Quality of life among postmenopausal women enrolled in the Minnesota Green Tea Trial

Citation data:

Maturitas, ISSN: 0378-5122, Vol: 108, Page: 1-6

Publication Year:
2018
Usage 8
Abstract Views 8
Captures 2
Readers 2
Social Media 13
Tweets 13
DOI:
10.1016/j.maturitas.2017.10.013
Author(s):
Allison Dostal Webster, Deborah A. Finstad, Mindy S. Kurzer, Carolyn J. Torkelson
Publisher(s):
Elsevier BV
Tags:
Biochemistry, Genetics and Molecular Biology, Medicine
Most Recent Tweet View All Tweets
article description
Postmenopausal symptomatology has not been elucidated in large, long-term human clinical trials. Our objective was to measure quality of life in postmenopausal women aged 50–70 years. A Menopause-Specific Quality of Life-Intervention (MENQOL) questionnaire was completed by women enrolled in the Minnesota Green Tea Trial (n = 932) to assess vasomotor, physical, sexual, and psychosocial symptoms in the years following menopause. Responses were coded; mean overall and domain scores ranged from 1 to 8. A higher score indicated more severe symptoms. Mean overall MENQOL scores were highest in women aged 50–54.9 years. A pattern of reduced symptom severity with increasing age was observed overall and within each domain. Women aged 50–54.9 years had more severe night sweats and sweating than other age groups ( P ≤ 0.001) and more severe hot flashes than women aged ≥ 60 years ( P ≪ 0.001). No differences between age groups were seen on mean score in the Sexual domain. Compared with women aged 50.0–54.9 years (the reference group), study participants aged 60–64.9 and ≥ 65 years had lower MENQOL scores in the Psychosocial domain ( P = 0.029 and P ≪ 0.001). Women aged 50–54.9 years had more severe symptoms related to negative mood than women ≥65 years ( P ≤ 0.009). Compared with women aged 50–54.9 years, those in the age groups 60–64.9 and ≥ 65 years had lower scores for “poor memory” (2.98 ± 1.75 and 2.66 ± 1.68 vs. 3.43 ± 1.87, P ≪ 0.001). Women ≥ 65 years reported lower scores for “feeling tired or worn out”, “difficulty sleeping”, and “lack of energy” than all other age groups ( P ≤ 0.003). The findings of this descriptive analysis of postmenopausal women may help clinicians counsel women about expectations and treatment options to address menopause-associated symptoms and the relationship between postmenopausal symptoms and overall health.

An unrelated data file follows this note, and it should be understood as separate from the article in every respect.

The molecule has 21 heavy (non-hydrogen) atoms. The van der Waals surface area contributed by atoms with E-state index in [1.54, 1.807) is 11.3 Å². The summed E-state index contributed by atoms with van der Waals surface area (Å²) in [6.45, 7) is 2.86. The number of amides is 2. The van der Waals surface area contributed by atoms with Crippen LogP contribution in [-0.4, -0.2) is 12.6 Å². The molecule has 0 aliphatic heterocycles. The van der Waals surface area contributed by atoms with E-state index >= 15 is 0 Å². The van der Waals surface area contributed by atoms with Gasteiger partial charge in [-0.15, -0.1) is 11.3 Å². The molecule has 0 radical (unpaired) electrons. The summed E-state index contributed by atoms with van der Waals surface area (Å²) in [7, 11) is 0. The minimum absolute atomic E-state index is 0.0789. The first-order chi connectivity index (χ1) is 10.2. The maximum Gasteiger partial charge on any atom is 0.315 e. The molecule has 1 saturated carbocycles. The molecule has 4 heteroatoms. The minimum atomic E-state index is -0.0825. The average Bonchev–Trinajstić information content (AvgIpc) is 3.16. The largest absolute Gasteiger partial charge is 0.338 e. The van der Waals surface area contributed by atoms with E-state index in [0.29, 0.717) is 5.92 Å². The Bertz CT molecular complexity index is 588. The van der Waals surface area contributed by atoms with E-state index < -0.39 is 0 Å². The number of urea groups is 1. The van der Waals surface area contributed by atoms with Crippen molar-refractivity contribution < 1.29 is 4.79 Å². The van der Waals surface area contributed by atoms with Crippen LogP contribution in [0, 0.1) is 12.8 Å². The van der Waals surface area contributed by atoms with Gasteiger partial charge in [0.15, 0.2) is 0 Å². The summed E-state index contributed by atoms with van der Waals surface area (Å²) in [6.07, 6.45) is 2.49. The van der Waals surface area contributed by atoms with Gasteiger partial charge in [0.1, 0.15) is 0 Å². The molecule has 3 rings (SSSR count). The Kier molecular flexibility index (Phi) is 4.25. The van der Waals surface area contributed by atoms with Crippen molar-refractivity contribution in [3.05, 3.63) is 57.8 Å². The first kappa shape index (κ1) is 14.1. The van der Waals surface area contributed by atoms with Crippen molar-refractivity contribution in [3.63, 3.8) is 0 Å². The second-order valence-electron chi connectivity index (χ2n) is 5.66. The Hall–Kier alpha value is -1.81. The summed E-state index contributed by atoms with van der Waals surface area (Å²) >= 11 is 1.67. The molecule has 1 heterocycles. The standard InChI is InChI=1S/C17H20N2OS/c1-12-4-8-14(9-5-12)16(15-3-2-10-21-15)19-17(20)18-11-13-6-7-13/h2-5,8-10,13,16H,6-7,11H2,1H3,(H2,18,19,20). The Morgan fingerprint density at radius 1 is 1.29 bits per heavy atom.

This article has 0 Wikipedia reference.